The second (and in my view, somewhat positive) path is to break down the problem into five buckets, and tackle each with dedicated plans. The five buckets are broadly defined as:
At a first approximation, they’re roughly the same size. Depending on the country you live in, each of these emission areas is roughly 15-30% of total emissions.
Electricity generation is fairly simple: go for renewables, store more energy, make some big strides on hydrogen, and depending on the country, incorporate nuclear energy as a backup option with high reliability for baseload needs. Transport likewise has a roadmap well understood in the industry. Vehicles can be electrified, we’ve known that for a hundred years. Shipping companies are making big strides, and though technical challenges exist with air travel, it’s a relatively small portion of global transport in energy terms compared to cars and ships.
Industry could be depressing if you’re a glass half empty kind of person, because concrete, steel and petrochemicals are so energy-intensive and require temperatures (i.e. aluminium at 1200 degrees Celsius) for which solar and wind energy can seldom be relied upon. But: it is a concentrated sector, with large corporations, incredible incentives and R&D value chains that have been proven to deliver in many other recent breakthroughs. If you think about the pot of revenue gold at the end of the rainbow for the firms that perfected non-stick frying pans, microwave ovens, stain-free kitchen tops or LED lights in the last fifty years, then we’ve no reason to think the profit motive won’t be as powerful for the first designer of room-temperature cement production.
Agriculture is pretty simple, just something we don’t want to hear. We need to massively reduce the amount of meat we eat, and then as a secondary solution, reduce dairy. Housing is not complicated, it’s just fragmented. Millions and millions of buildings with different owners and local codes needs insulation and old systems replaced, along with a host of other small iterations.
Two stats that regularly shock people in my world of real estate and design: construction equivalent to a whole new New York City is built around the world every 28 days, and 80% of the built environment assets in the world are already built. How can both be possible? They just are, remarkably. In the very near-future, it’s going to be problematic to own old buildings that haven’t been retrofitted to new standards. Again, internal industry momentum is strong, not least because the cost and availability of debt is forcing developers and investors to go green.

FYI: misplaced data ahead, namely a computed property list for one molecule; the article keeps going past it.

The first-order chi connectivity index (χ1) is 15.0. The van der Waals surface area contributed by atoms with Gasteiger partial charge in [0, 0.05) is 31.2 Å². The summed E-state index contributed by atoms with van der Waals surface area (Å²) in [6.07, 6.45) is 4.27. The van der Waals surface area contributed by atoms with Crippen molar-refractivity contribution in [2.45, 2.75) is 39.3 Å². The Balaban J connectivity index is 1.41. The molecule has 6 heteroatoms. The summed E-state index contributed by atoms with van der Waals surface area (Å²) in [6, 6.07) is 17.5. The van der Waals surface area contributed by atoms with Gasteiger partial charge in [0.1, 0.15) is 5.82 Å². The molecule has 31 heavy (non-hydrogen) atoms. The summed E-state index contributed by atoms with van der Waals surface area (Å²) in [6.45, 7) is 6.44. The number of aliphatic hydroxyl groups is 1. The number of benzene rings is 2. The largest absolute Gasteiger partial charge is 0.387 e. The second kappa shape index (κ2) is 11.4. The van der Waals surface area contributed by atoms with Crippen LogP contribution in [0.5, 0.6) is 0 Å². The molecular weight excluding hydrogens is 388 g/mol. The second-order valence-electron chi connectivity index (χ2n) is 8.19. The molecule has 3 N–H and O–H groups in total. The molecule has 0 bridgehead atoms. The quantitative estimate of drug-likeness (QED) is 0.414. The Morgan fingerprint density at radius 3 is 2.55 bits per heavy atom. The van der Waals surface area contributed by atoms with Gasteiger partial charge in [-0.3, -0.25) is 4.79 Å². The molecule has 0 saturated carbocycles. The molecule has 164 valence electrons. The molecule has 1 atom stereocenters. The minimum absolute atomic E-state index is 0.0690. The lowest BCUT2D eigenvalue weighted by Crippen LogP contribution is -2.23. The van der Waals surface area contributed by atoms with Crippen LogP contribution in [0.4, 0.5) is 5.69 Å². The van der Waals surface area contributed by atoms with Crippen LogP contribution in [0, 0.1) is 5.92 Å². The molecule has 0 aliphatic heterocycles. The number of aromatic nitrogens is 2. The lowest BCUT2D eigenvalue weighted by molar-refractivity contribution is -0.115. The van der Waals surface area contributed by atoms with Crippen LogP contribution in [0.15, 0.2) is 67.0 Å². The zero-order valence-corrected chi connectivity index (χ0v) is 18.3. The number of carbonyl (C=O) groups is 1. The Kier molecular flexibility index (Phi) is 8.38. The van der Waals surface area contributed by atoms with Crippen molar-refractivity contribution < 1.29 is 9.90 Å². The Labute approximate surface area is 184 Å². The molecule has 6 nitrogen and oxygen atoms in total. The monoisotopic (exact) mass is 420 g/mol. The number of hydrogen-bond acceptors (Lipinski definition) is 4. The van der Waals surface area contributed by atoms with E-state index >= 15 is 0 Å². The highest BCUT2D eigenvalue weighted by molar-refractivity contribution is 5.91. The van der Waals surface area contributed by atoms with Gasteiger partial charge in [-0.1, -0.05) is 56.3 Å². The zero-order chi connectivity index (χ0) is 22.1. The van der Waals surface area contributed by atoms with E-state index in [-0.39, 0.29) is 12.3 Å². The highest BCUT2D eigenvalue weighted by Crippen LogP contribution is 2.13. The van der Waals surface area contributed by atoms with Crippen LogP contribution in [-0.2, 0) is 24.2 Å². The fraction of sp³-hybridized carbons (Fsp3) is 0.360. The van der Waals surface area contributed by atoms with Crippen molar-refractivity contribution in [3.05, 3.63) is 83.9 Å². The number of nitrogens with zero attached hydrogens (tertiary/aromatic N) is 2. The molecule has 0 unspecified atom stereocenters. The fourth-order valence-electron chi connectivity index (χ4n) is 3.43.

SHOULD WE BE GLASS HALF FULL OR EMPTY?
So should you click on the news over the next week and feel optimistic or pessimistic? That is for you to decide, but I’ll editorialise for a rare occasion and give you my answer.
I am optimistic. We live in cynical times, and there is plenty to be cynical and despondent about, whatever your politics.
We shouldn’t see the challenge of decarbonisation as a cost. It’s going to make the world a lot better, and more liveable.
The scale of the price tag is big, but if you put on a macroeconomics hat, it’s actually well below wartime levels. The cost to do all this is in the low-single digit trillions, which needs to be seen in the context of a global GDP of $80 trillion annually. Does it start to feel a little more manageable when put like that?
Moreover most of this is growth, lifestyle and economically enhancing. Our cities will have better air quality as we get rid of combustion engines. Air quality might feel a ‘nice to have’ in Boston, Brisbane or Berlin, but it’s going save thousands of lives in Bombay or Baghdad. Our food will be better when grown differently. Our diets and life expectancy will improve. Our buildings will have a more consistent thermal feel, and need to be invested in less frequently. Our oceans will be inundated with less plastic.
COP26 is about politics. It’s about managing interest groups, and constraining those who are resistant. It’s about selling a hopeful message to the world’s media at the end. Whether the message is positive or negative coming out of Glasgow, remember the money is already moving. The biggest winners are tackling huge top line growth challenges in these five buckets, and nearly all of the falling stocks in the Dow Jones Industrial Average are resisting change.
We’re on the right path, we just need to move faster. Enjoy your two weeks of Glasgow coverage with at least a little peace of mind.
Owen C. Woolcock
3 Questions I Am Asking Myself This Week
1. Are you a Biden legislation watcher without the time to dive deep? This Google Doc has been kindly put together to give a simple list of all the measures related to climate.
2. In an incredible graphic this week, I learned the population of EIGHT U.S. states would fit inside New York City:
Consider something like Local Law 97, which mandates large commercial buildings in NYC must meet carbon emissions limits by 2024 or pay fines, and it’s a measure equivalent to a new law in eight entire states. Cause for hope when dense urban markets act first with new types of decarbonisation reform.
3. Who really benefits from delayed climate action, and how much of those profits are eaten away in reputational damage and delays to transferring capital into more lucrative industries?
If You Read Or Listen To One Thing This Week
An excellent NYT story on the climate impacts in small town bankruptcies.